Stress is a biological and psychological response experienced on encountering a threat which we feel we don’t have the resources to cope with. A stressor is a stimulus that causes stress, e.g. Exam, divorce, death of cherished one, moving house, loss of a job. Sudden and severe stress usually produces: Increase in heart rate – Increase in breathing – Decrease in digestive activity – Liver released glucose for energy – First of all, our body judges a situation and decides whether or not it’s stressful. This decision is made based on sensory input and processing and also on stored memories. In case the situation is judged as being stressful, the hypothalamus is activated.
Scientific Reasons: The hypothalamus in the brain is in charge of the stress response. When a stress response is triggered, it sends signals to two other structures: the pituitary gland and the adrenal medulla. These short term responses are produced by The Fight or Flight Response via the Sympathomedullary Pathway. The long term stress is regulated by the Hypothalamic Pituitary Adrenal system. The Hypothalamic Pituitary Adrenal System – The stressor activates the Hypothalamic-Pituitary Axis – The hypothalamus stimulates the pituitary gland – The pituitary gland secretes adrenocorticotropic hormone – ACTH stimulates the adrenal glands to produce the bodily hormone corticosteroid – Cortisol enables the body to maintain stable supplies of blood sugar – Adequate and steady levels of blood sugar help person to deal with prolonged stressor, and helps the body to get back to normalize – The adrenal cortex releases stress hormones called cortisol.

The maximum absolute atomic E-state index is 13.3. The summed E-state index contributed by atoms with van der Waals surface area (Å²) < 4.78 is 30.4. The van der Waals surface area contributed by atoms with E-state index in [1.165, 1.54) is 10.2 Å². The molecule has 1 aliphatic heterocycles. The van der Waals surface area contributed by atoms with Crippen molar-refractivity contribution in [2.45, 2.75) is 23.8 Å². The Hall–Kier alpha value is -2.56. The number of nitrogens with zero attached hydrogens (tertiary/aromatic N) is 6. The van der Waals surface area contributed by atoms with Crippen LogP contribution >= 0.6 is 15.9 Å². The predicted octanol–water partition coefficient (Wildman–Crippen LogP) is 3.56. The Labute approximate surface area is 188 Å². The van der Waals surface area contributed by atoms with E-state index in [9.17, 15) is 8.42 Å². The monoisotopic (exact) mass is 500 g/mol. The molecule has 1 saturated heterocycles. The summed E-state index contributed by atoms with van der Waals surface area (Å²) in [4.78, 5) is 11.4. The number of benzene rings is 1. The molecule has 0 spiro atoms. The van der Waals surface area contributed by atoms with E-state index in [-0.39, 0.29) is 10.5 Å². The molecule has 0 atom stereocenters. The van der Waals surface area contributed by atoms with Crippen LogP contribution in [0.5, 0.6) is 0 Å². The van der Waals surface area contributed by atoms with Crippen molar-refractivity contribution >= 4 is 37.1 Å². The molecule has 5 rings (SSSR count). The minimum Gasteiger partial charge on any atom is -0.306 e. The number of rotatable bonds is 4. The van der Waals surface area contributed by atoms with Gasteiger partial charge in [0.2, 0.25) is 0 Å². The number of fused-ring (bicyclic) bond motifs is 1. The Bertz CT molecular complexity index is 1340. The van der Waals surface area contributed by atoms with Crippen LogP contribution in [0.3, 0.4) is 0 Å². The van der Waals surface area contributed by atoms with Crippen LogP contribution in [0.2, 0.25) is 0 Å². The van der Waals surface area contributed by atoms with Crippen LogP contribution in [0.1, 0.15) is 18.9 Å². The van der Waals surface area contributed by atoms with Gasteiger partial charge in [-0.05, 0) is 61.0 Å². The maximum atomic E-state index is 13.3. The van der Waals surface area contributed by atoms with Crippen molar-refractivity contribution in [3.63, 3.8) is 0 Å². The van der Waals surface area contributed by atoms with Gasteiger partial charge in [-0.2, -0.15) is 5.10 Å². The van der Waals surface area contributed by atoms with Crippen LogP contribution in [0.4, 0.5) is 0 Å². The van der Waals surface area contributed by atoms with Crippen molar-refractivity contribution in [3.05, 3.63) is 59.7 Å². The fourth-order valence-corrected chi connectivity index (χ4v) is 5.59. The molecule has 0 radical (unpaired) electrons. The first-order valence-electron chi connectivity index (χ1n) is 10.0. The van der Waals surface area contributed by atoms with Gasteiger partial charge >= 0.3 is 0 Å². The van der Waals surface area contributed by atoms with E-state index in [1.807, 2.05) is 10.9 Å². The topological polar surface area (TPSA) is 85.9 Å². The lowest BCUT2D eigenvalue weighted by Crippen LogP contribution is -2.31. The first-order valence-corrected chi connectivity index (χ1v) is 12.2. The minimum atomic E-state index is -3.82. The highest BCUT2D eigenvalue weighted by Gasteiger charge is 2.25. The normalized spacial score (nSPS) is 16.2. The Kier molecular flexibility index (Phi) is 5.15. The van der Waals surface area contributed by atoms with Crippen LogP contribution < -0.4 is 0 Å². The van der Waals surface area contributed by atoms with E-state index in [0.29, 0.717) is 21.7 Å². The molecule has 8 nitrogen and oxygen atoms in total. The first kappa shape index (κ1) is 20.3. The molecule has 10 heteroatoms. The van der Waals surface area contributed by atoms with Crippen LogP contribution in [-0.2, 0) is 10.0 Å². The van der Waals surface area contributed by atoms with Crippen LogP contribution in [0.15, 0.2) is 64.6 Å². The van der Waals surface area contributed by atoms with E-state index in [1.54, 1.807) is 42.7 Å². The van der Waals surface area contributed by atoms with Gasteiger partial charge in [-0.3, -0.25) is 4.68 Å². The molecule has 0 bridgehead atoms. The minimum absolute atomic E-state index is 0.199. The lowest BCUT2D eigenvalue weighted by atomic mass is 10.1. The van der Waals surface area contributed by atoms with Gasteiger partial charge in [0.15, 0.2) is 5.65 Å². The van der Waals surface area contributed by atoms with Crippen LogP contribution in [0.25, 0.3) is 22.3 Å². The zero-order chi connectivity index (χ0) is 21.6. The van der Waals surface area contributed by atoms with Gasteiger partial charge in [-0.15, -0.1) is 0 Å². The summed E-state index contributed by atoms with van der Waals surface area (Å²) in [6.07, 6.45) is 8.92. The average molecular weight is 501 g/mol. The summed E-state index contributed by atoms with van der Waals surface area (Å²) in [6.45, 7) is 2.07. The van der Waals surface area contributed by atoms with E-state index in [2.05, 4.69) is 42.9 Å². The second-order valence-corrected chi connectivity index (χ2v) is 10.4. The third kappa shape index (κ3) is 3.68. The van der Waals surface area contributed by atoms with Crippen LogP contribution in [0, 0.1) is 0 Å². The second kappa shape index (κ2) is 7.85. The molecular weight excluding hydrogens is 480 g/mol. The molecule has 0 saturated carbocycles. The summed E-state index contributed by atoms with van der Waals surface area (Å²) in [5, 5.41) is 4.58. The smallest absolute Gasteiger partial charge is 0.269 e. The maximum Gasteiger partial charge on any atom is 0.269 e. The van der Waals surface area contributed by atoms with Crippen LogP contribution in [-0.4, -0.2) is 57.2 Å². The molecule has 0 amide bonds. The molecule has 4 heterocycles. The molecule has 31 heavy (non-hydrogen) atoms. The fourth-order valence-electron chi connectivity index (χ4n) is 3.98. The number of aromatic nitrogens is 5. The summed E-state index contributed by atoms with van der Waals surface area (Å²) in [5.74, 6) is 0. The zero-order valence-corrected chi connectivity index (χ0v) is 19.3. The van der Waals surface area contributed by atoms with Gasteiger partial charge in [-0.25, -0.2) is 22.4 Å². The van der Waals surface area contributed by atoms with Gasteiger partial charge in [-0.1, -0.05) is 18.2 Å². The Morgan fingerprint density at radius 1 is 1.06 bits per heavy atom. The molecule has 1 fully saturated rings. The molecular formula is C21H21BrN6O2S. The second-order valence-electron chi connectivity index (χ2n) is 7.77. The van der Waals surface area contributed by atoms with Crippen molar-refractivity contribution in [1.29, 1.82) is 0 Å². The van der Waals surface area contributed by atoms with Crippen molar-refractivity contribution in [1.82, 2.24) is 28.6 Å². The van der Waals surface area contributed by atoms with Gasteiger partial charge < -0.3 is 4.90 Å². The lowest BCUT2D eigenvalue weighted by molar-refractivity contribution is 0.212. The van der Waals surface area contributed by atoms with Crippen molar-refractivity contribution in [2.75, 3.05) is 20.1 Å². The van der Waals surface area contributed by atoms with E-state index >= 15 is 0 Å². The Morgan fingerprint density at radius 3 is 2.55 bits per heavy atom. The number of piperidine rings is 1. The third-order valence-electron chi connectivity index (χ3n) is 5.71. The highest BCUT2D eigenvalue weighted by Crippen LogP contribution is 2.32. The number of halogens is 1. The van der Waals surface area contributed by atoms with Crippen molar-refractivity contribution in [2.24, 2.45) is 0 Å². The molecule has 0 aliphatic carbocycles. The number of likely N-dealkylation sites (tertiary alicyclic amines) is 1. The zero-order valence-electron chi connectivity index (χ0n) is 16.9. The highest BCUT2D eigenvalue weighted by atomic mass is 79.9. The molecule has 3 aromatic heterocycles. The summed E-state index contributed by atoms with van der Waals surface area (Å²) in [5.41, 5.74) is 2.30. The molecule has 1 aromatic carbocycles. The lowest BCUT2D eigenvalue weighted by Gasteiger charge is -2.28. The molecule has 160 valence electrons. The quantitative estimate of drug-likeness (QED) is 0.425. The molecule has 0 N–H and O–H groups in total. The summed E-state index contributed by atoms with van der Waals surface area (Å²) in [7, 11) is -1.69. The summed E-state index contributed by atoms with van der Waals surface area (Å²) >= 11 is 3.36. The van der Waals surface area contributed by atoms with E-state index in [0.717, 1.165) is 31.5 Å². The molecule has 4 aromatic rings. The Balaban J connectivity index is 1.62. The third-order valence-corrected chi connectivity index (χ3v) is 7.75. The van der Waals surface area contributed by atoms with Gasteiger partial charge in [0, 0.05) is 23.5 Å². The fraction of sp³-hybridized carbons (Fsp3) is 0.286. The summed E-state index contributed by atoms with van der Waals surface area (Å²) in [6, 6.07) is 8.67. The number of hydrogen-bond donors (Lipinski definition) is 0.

Stress Chemical: This has a number of functions including releasing stored glucose from the liver and controlling swelling after an injury. The immunity system is suppressed while this happens. Sympathomedullary Pathway – The hypothalamus also activates the adrenal medulla. The adrenal medulla is a part of the autonomic nervous system. The ANS is the portion of the peripheral nervous system that acts as a control system, maintaining homeostasis within the body. These activities are usually performed without conscious control. The adrenal medulla secretes the bodily hormone adrenaline. This bodily hormone gets the body ready for a fight or flight response. The physiological reaction includes increased heart rate.